In 1996, Olivier Assayas debuted his film “Irma Vep” at the Cannes Film Festival. 26 years later, the French filmmaker is back at the festival with the same project — but this time, revisited as a HBO series that stars Alicia Vikander.
Vikander plays the starring role of a disillusioned actress in the upcoming television show. But in real life, she is the rare star to reject the world of celebrity. In fact, Vikander reveals she doesn’t even have an assistant, in contrast to her “Irma Vep” character.
“I, myself, have never had an assistant who lived with me 24/7 or cook [or make] coffee for me, but I’ve always been quite intrigued by what that is because I’ve seen some people in my industry, or colleagues, who have that, and it’s just… that wouldn’t work for me, personally,” Vikander said at the Variety Studio presented by Campari at Cannes Film Festival in conversation with Assayas. “So, that was kind of interesting to tap into that and see what that dependent relationship looks like.”
The original “Irma Vep” starred Maggie Cheung, who played herself as an actress who starred in the silent film, “Les Vampires.” Unlike the first film, Vikander will not play herself and her character is not named Alicia. Instead, she will play Mira, an American movie star who is disillusioned by her career and her recent breakup, so she comes to France to star in a remake of the French silent classic.
“I’ve always been the foreign actress in America,” said Vikander, who also serves as an executive producer on the HBO series. “And now I get to be a bit lost in French-European cinema, which was a lot of fun for me to do.”
The Swedish actor, who won the best supporting actress Oscar for “The Danish Girl” in 2016, said there are some parallels between her new role and her own career, but there are actually very few similarities to the character she plays on-screen. In real life, Vikander — who attended Cannes with her husband, actor Michael Fassbender — is incredibly private and does not seek fame, like her character does in “Irma Vep.”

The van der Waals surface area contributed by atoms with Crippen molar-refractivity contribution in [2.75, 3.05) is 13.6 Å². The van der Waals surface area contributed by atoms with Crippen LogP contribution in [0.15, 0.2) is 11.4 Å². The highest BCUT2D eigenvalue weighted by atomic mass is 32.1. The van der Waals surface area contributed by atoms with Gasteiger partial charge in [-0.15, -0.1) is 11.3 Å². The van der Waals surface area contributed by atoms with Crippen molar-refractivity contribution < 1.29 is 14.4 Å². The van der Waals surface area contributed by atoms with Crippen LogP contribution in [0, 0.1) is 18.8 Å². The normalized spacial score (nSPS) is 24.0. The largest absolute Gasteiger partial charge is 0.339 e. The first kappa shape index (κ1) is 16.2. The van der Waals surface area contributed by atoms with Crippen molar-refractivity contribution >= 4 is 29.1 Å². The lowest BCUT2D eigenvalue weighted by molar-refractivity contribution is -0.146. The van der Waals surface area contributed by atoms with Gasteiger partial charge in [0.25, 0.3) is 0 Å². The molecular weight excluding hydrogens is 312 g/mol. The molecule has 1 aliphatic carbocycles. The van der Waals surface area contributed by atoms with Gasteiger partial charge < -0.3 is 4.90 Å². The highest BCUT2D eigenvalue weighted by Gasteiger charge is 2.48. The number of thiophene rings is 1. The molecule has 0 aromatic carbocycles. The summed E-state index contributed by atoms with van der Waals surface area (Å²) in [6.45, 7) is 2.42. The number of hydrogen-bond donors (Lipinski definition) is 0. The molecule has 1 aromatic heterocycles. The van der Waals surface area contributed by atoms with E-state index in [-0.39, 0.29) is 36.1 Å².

“I try to be quite detached from that,” Vikander said of celebrity culture. “I love talking about films and my work, so this is such an exciting time being in Cannes with it. But yes, no, I’m quite shy.”
Assayas chimed in, “I suppose that’s what we share.” The director said that the biggest difference with his update of “Irma Vep” is exploring the vast change the movie business is undergoing.
“I think it also has to do with the situation of chaos that film cinema is in right now,” Assayas said of his new series. “I think it was really interesting to make some sort of Polaroid of what’s going on right now where people don’t know if you’re shooting a series, a film, where it will be shown. Where does the financing come from? How it should be called? Should it be shown in film festival? Should it not be shown in film festivals?”
Asssayas continued, “Everything in the history of cinema seems to have just exploded, and you’re trying to understand what the new picture is.”
Noting that “Irma Vep” is about a silent film star, he added, “I think it’s an exciting moment to make a movie about cinema, and especially about going back to the basics.”
Vikander — who got her start on Swedish soap operas, but exploded in America with both award-worthy and blockbuster feature films — said she enjoys streaming from home, but also loves the theater-going experience.
“I think evolution just happens,” Vikander said of the changing state of the film industry. “I am a person who watches a lot of films now at home because they’re available, but it also doesn’t take away that I still absolutely love going to the cinema.”